4. Finally, in a poignant moment, Rubio acknowledged that he fully understands “the delegate math,” but he told a moving story of a disabled man who volunteers daily to hold up a Rubio placard. “That gentleman has not given up on me, and I have not given up on him.” 

One wonders if the rage against the machine – the bitterness, anger, and loathing in the Republican Party of 2016 -- was indeed ever open to Rubio’s inherently optimistic nature. But the fact is that if Rubio finally rediscovered himself on Thursday night, it was too little and it was way too late.

Donald Trump plodded through the evening with a decidedly muted tone.  It was acknowledged publicly that he needed to show he has the capacity to display a more suitable demeanor for the office he seeks.  What was most significant about Trump was what he did not do. There’s no doubt that Trump was angered and embarrassed by the manner in which Rubio shot laser darts through the thin shell that conceals Trump’s gelatinous underbelly of incorrect information and policy. But he did not start shouting to drown Rubio out. He did not scream about Rubio’s terrible performance in the primaries. He did not reference the sorry state of Rubio’s standing in Florida polls. And he did not call him a midget. Yes, friends, Donald Trump has figured out that the first step along the way to appearing “Presidential” is to stop being a complete asshole.

Ted Cruz is in a crazy position: If Trump wins both Florida and Ohio – thereby eliminated both Kasich and Rubio –Cruz achieves his long-cherished goal of going mano-a-mano with Trump.  But, ironically for Cruz, if Trump does eliminate Kasich and Rubio by bagging both winner-take-all goldmines in Florida and Ohio, his delegate lead may indeed be insurmountable.  Ted, cruz your poison.

But Cruz is shrewd, and he realized that the evening had somehow been unofficially declared “play-nice-night.” He seemed less visible, he was clearly less bellicose, even less oleaginous (thank you David Brooks, NYT, March 8) than in the past. He got in his shots at Trump, largely on his consistent contention that Trump is a compromiser, not a true Conservative, “he gave money to Hillary, to Kerry, to blah-blah-blah,” just with the volume set 20 decibels lower.

John Kasich spent the evening on his knees to the Buckeyes a thousand miles north, never having to say out loud the shocking truth: If Kasich can’t win Ohio, then the Republican Party can be absolutely certain of two terrifying things: 
  1. Their nominee will either be Donald Trump or Ted Cruz.
  2. Either Trump or Cruz will clearly vault over the hurdle to reach the requisite majority of delegates before the convention, thereby eliminating the possibility of a Hail Mary to Paul Ryan or Mitt of Amnesia.

Indeed, in plush paneled Republican establishment clubs all across America, one can envision the old gas bags hoping and actually praying that a Kasich win in Ohio will cause every candidate to come to Cleveland short of a delegate majority.  You can practically hear them playing old Neil Young eight-tracks, and joining in on the chorus: “This summer I hear the drumming, four dead in Ohio.”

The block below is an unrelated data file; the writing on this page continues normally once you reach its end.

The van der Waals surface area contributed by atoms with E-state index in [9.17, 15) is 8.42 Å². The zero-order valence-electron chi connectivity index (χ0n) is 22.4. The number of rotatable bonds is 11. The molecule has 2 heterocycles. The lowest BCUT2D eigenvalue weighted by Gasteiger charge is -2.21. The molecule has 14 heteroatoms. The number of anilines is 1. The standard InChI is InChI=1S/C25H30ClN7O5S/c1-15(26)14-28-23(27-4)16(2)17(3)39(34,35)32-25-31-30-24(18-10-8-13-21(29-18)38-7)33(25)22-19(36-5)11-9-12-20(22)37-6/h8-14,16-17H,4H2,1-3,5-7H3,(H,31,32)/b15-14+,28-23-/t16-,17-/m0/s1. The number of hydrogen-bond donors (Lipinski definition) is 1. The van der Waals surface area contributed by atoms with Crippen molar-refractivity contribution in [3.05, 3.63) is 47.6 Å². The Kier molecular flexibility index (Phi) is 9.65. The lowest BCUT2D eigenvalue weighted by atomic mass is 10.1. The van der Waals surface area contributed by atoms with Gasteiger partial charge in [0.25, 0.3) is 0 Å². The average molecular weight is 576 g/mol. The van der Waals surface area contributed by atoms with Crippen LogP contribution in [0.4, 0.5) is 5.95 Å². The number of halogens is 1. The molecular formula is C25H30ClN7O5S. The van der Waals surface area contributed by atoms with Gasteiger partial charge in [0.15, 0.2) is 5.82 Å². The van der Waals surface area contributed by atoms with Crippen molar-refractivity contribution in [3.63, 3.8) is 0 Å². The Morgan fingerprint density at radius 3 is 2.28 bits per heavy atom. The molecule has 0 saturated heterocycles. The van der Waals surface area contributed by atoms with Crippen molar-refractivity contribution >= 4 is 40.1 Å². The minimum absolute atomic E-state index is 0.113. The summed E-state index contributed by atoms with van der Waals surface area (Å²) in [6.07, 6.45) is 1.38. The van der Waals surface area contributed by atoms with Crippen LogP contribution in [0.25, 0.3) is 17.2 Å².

They’ll call this one the quiet debate, the civilized debate, the gravitas debate… whatever.

But the real point is simple: The debate was quiet and restrained because Donald Trump decided he had to make it that way… as has been the case every single step of the way, the other candidates allowed Trump to make the rules.

Trump thinks he has it won, and so now is the time to mend fences, join hands, and get the Party to unite behind him. So he stopped shouting, screaming, insulting, and degrading, and tried to call an end to the primary season so that the general election can begin. So there were no explosions, no fireworks, no vitriol, no loud bangs… just the quiet whimpers of acceptance.

T.S. Eliot said it all:

This is the way the world ends
This is the way the world ends
This is the way the world ends
Not with a bang but a whimper.
  --T.S. Eliot

1 comment:

  1. Kasich is telling the voters that the Common Core he has in his state is different. That is a lie. He also was one of the first to institute Obamacare. He refused to sign a bill that would have enabled right to work. Congress in Ohio is doing their job, not him. Working in the banking industry for fifteen years and no one getting interest on their accounts. Please look it up and see. He is lying to you and only wants to placate you. Streets are terrible. The only person who has taken care of some of the problems is the mayor of Cleveland. There are a lot of people out of work. How would you like for a family member to go to the hospital with Pneumonia, develops Sepsus and sent home after three days. Another person bleeding from the urinary tract and sent home. This is ridiculous.